Radiation And Wildlife: The Impact On AnimalsMarch 23, 2011 • By Samantha Ellis
While many animals have been affected by the disaster in Japan, the impact of the radiation appears to be less harmful than we might have expected. Read on to discover how the marine and wildlife have been and may continue to be affected by the radiation leaks. — Global Animal
Samantha Ellis, Global Animal
With contaminated water flowing from the nuclear reactor plants in Japan back into the ocean, many people are wondering what effect the radiation will have on marine life. Fortunately the impact should be minimal. The Pacific ocean is so large that the radioactivity leaking into the water will be diluted to levels far too low for it to be toxic to aquatic animals.
Also, according to Sciencemag.org “Radioactive isotopes are most dangerous when animals’ bodies absorb them, thinking they’re something else. For instance, cesium-137 mimics potassium and is absorbed by muscles, while strontium-90 mimics calcium and is taken up by bones. Since ocean water is full of potassium and calcium in the form of salts, this lowers the chance of an animal’s body taking up radioactive particles by mistake.” essentially, even if the radiation levels do rise in the ocean, the marine life will be unharmed.
While the full effects of the radiation pollution on wildlife are difficult to predict, looking back at similar events in Chernobyl and Bikini Atoll we find that the outlook for wildlife is not as grim as we might expect, according to information gathered by Sciencemag.org. Examining the effects on animals near Chernobyl and Bikini Atoll animals can suffer short term harm from the radiation, but will, in the long term, recover.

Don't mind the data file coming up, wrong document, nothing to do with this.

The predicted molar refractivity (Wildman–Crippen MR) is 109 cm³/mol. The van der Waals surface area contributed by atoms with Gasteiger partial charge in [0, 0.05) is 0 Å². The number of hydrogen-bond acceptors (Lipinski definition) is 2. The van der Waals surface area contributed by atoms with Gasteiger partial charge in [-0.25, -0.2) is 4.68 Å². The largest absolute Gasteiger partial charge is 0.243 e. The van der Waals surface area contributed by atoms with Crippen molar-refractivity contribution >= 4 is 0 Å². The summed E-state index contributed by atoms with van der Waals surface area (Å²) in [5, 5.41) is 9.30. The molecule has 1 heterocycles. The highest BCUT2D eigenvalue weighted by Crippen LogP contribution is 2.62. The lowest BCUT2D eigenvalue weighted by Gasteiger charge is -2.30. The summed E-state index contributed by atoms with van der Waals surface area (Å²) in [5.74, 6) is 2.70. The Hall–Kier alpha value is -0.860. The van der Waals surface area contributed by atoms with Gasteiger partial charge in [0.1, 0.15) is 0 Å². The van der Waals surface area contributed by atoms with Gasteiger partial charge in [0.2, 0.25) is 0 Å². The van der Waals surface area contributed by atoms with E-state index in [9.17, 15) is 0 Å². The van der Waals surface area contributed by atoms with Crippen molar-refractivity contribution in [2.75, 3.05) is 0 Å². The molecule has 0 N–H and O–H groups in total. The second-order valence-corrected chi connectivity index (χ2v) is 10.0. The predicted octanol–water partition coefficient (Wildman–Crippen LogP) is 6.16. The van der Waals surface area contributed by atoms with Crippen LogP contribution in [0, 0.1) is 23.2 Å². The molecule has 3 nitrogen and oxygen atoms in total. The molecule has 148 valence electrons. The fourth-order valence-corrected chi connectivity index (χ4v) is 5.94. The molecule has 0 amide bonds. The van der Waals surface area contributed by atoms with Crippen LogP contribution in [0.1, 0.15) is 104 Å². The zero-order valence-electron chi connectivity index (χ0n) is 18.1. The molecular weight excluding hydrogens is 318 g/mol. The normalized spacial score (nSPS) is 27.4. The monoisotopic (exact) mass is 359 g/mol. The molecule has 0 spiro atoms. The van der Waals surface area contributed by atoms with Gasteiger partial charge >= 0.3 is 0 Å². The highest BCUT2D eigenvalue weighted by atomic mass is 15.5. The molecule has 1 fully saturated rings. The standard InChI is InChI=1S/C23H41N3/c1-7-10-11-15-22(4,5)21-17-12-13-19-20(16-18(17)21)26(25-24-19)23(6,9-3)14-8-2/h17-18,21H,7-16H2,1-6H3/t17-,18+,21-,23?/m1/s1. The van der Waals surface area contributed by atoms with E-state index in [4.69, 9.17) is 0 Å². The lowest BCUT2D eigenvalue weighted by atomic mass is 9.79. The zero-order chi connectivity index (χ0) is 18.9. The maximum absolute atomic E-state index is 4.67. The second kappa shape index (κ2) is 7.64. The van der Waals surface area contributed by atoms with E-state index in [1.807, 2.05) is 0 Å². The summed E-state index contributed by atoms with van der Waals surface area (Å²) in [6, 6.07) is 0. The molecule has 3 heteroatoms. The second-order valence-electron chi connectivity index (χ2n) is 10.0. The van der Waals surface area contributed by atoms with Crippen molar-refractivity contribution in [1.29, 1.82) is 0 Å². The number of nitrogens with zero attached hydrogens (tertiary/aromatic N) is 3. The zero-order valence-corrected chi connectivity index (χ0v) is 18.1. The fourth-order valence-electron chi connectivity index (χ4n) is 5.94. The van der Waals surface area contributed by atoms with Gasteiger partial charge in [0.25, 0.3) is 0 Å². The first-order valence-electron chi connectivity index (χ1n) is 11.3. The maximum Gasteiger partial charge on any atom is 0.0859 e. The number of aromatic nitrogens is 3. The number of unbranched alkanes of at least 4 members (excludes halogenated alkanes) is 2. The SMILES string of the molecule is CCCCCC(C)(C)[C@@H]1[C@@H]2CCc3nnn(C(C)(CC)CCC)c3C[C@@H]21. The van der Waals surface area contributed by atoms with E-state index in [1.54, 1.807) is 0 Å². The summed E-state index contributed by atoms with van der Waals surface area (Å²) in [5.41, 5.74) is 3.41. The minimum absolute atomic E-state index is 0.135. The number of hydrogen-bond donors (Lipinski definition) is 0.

The greatest harm to the wildlife appears to be from the tsunami itself, rather than the radiation resulting from that event. It is estimated that tens of thousands of coastal birds were killed when the wave hit. The endangered Midway Atoll albatross population was severely affected by the tsunami, but will survive as a species. The impact on other endangered species, such as the monk seal, is unknown at this time; however scientist M. Sanjayan of the Nature Conservancy in Arlington, Virginia believes that most of the large mammals were able to ride the waves with few injuries.